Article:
04:00 Vitamin D and PTH work opposite when it comes to phosphate. Vitamin D is going to cause reabsorption of phosphate, whereas PTH wants to get rid of it. But when your PCT is dead, please understand the homeostatic mechanism has also been lost. What else? Well you are not able to properly reabsorb bicarb, amino acids and those have been lost. Now hold on for one second here. If you have destruction of PCT, stop. I am not able to reabsorb bicarb.

    04:29 Are we clear? No chance of carbonic anhydrase working properly. Bicarb gets lost. What about in the plasma? I don't have as much bicarb because things are being lost. So, therefore, tell me about the renal threshold for bicarb with reclaiming it. It is decreased, isn't it? There is decreased renal threshold for bicarb reclaiming. Do you understand the English and the terminology that I just put forth? So if there is decreased renal threshold for reclaiming bicarb, what happens to your bicarb? What is your normal plasma level? 22 to 26.

    05:06 If you are losing your bicarb here in the urine, then my bicarb drops down to maybe 15. What is my pH in your plasma? Decreased. What do we call this clinically? What is your diagnosis? It is called renal tubular acidosis. What kind and where am I? Proximal. See that X please. See the X. How many lines did it take to form that X? One, two. Oh! yeah, two.

    05:39 So type II renal tubular acidosis is in the or is of the proximal renal tubular acidosis.

    05:47 Is that clear? Type II RTA is of the proximal convoluted tubule. Do not ever forget that.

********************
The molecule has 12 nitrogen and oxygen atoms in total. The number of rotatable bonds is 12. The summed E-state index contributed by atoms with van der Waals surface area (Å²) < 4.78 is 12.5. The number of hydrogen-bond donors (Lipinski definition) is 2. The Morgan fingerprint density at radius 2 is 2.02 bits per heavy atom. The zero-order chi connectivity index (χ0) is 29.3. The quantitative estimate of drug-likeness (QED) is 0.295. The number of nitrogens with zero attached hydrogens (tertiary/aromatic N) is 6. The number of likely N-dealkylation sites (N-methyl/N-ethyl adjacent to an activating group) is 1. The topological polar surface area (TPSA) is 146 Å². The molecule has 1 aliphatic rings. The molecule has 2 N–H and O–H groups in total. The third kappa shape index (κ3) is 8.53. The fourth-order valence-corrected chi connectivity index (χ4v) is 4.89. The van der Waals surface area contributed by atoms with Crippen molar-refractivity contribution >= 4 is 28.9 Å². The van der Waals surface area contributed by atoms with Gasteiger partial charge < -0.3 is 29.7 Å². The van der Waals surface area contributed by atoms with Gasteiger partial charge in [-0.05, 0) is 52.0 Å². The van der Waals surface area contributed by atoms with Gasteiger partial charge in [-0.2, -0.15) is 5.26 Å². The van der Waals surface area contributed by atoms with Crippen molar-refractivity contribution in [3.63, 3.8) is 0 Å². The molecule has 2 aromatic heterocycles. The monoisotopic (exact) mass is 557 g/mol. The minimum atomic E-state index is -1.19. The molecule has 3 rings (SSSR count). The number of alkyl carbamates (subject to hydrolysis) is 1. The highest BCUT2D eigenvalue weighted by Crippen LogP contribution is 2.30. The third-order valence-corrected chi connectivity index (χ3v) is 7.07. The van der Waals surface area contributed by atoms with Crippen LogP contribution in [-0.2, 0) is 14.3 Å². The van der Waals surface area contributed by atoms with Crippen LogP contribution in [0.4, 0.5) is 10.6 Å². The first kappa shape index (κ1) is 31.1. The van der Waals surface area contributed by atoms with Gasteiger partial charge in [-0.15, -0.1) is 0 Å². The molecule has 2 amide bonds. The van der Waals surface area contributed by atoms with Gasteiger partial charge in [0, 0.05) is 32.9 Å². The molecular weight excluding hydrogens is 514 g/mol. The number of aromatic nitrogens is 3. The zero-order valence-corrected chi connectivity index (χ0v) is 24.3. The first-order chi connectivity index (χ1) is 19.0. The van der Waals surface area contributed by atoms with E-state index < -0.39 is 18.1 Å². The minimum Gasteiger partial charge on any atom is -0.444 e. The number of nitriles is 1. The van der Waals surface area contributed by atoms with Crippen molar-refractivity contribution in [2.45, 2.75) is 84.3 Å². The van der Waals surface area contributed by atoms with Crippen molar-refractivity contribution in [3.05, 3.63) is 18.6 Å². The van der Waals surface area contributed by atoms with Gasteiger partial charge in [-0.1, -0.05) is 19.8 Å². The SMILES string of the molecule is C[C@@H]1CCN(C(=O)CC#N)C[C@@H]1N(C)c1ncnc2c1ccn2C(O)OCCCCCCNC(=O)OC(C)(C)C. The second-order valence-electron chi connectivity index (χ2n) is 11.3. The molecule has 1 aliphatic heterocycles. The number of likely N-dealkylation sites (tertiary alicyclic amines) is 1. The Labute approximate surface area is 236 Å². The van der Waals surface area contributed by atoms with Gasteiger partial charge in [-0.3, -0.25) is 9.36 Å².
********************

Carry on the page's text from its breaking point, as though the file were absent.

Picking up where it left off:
05:53 It is the inability of your PCT to reabsorb the bicarb. I don't care how it happens, destruction of the PCT, you decrease renal threshold of bicarb reclaiming. Let's move on.

    06:09 Now ultimately when you have generalized dysfunction of the entire PCT, maybe it is due to lead poisoning maybe it is heavy metals, what have you, but then generally speaking this is called Fanconi syndrome. So what is Fanconi syndrome? Do not confuse this with, those of you that might have heard of the diagnosis Fanconi anemia. One has nothing to do with the other.

    06:31 Do not confuse the two. Fanconi syndrome is only dealing with the PCT. It is generalized dysfunction and so, therefore, you are going to end up losing everything that we just talked about. You have hyponatremia. You will end up losing a calcium, end losing a phosphate, end up losing your bicarb, get my point. But this is only in the PCT, only. Fanconi syndrome will not affect the DCT or collecting duct, but the only difference between syndrome and anemia in Fanconi anemia, you want to think of that as being bone marrow disease and it is an aplastic anemia. Think about where are you at, bone marrow. Leave that seperate. That is anemia. This is Fanconi syndrome. Is that clear? Please do not get the two confused.

    07:13 PCT.


    About the Lecture

    The lecture Proximal Convoluted Tubule (PCT): Pathology by Carlo Raj, MD is from the course Diseases of the Nephron.


    Included Quiz Questions

    1. Muddy brown granular cast
    2. Hyaline casts
    3. RBC casts
    4. Fatty casts
    5. Waxy, broad casts
    1. Sideroblastic anemia
    2. Megaloblastic anemia
    3. Fanconi anemia
    4. Aplastic anemia
    5. Iron-deficiency anemia
    1. Waxy casts
    2. Coagulation necrosis
    3. Loss of tubular epithelial cell nuclei
    4. Ischemia
    5. Heavy metal poisoning
    1. Calcitriol
    2. Parathyroid hormone
    3. Anti-diuretic hormone
    4. Angiotensin II
    5. Aldosterone

    Author of lecture Proximal Convoluted Tubule (PCT): Pathology

     Carlo Raj, MD

    Carlo Raj, MD